4. To make it clear: I’m not talking about laws here. In Switzerland, for example, a person in a photograph can refuse to have it published — completely.

    I’m talking about how I feel it should be — not what the laws say. Not sure if the difference is clear.

    Regarding the photo on the right: it was taken by a professional photographer, one of the three who was actually kind enough to let me use his photos. I cleared this kind of use with him.

    I did not state his name, as I had a previous problem with a photographer who was very unhappy that I had given her credit, because it made my site show up first in searches for her name, and she asked me to remove her name.

    I’m not rather careful about giving credit to “non-web” people unless they explicitly ask for it.

    I’m not either saying photographers should work for free. The parallel with blogging doesn’t hold here, because I’m talking about photographs which represent my picture. In the professional world, I’d be the model for the photograph, and professional models usually get paid for their “work” (appearing on the photo).

    I’m not saying I want to be paid (I’m not a professional model at all!) but this way of doing things does recognise that appearing on a photograph is not “nothing”. When I’m “being the model”, I want that recognised too.

  5. Stephanie, the difference seems clear to me: I think you’re talking about something like a policy. Whatever the photographer’s rights are depending on the local laws, any agreement between the parties, and so on, there could/should be a global policy of giving a copy for personal use to the person appearing on the photo. Of course, credit should be given to the photographer upon use.
    That simply makes sense to me.

    Since you’ve been posing for the photo, you’ve been part of the job of creating it. You won’t be credited for the picture, that’s fair, but should at least be allowed to use it, as a contributor to the final product.
    And also because it reflects you.
    You know, when magazine journalists write an article based on someone’s story/testimony or else, they send a copy of the magazine to the said person. Because it reflects and it is part of their own history.

  6. Stephanie, you say: “In Switzerland, for example, a person in a photograph can refuse to have it published — completely.”

    I’d be very interested in knowing more about this. Do you have any reference on this topic ?


  7. Ah, that would explain why you have paparazzi hanging out behind the Ritz in Paris, but not Les Armures or Des Berges in Geneva. Interesting !


  8. Sur la page de, tu écris “En Suisse, le droit à l’image est absolu.”, ce qui est un peu catégorique… La loi que tu cites (article 28) dit bien que ce droit peut être limité “par un intérêt prépondérant privé ou public, ou par la loi.” Par exemple, il peut être limité par le droit à l’information, qui fait qu’on peut photographier quelqu’un qui fait partie d’un événement d’actualité.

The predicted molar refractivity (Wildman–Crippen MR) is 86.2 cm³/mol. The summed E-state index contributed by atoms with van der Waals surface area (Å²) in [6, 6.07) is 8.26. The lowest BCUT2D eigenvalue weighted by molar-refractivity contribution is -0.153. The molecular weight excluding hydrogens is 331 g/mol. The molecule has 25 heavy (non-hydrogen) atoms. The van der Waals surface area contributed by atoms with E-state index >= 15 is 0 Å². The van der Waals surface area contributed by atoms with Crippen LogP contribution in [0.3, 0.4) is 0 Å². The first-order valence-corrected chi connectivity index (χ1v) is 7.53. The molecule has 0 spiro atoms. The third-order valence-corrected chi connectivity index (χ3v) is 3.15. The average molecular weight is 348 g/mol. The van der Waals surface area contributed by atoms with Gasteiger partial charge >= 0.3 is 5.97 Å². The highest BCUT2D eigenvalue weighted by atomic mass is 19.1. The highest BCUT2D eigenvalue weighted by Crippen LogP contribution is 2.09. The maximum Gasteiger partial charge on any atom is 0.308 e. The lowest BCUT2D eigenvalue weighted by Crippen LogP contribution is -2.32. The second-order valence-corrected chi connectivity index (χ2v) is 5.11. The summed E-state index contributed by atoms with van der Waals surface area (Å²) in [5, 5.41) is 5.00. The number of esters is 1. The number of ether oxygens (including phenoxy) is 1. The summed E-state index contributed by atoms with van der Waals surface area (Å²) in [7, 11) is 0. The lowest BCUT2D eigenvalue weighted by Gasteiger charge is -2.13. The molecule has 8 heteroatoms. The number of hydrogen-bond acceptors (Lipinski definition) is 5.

9. Bien vu — faut que je retrouve mes sources, je suis certaine que ce “absolu” n’est pas une initiative de ma part, mais que j’ai trouvé cette expression sur un site “sérieux”. Je note, merci.

  10. You hit a very sore spot in me with regard to this topic. I am from the US and here is the scenario…

    I am a photographer. I walk about..snapping away as I please. That’s my prerogative and also one of my rights. That picture is mine. There is no fairy-tale joint ownership just because you are in it. I do not have the right to sell an image of you without your permission, I know that. But I am allowed to take that picture and not have to give you anything in return. I’m pretty certain I don’t want you to come up to me and make me feel guilty for not doing so either.

    I would gladly allow you access to my collection for a price. I’m trying to make a living too. Hopefully instead of being erased from my collection, we could strike a conversation and begin to negotiate for what you really want…pictures of yourself in ‘those situations’. You should look to those photography moments as opportunities, not ‘rights’ infringements.

    I’ve run into people like you before and maybe you just haven’t figured out how to handle the situation, so let me please inform you how you should proceed: Kindly inform the photographer you do not want to be photographed and polity insist that they immediately delete the photograph. Please do not cause a scene. I do not have to delete you.. but if you ask nice, I would probably sympathize.

    Whatever you decide, what you do will not be easy. Either ignore us, pay us, or ask us to delete you because the fact is that as soon as you step out the door of your house and leave your property…you are fair game to every photographer in the world.

  11. Robin: i think you misunderstood me. I’m very happy to have my photo taken. Snap away all you like. Only, I resent the idea that I have no rights at all upon the photograph I’m in, save insisting that you delete it.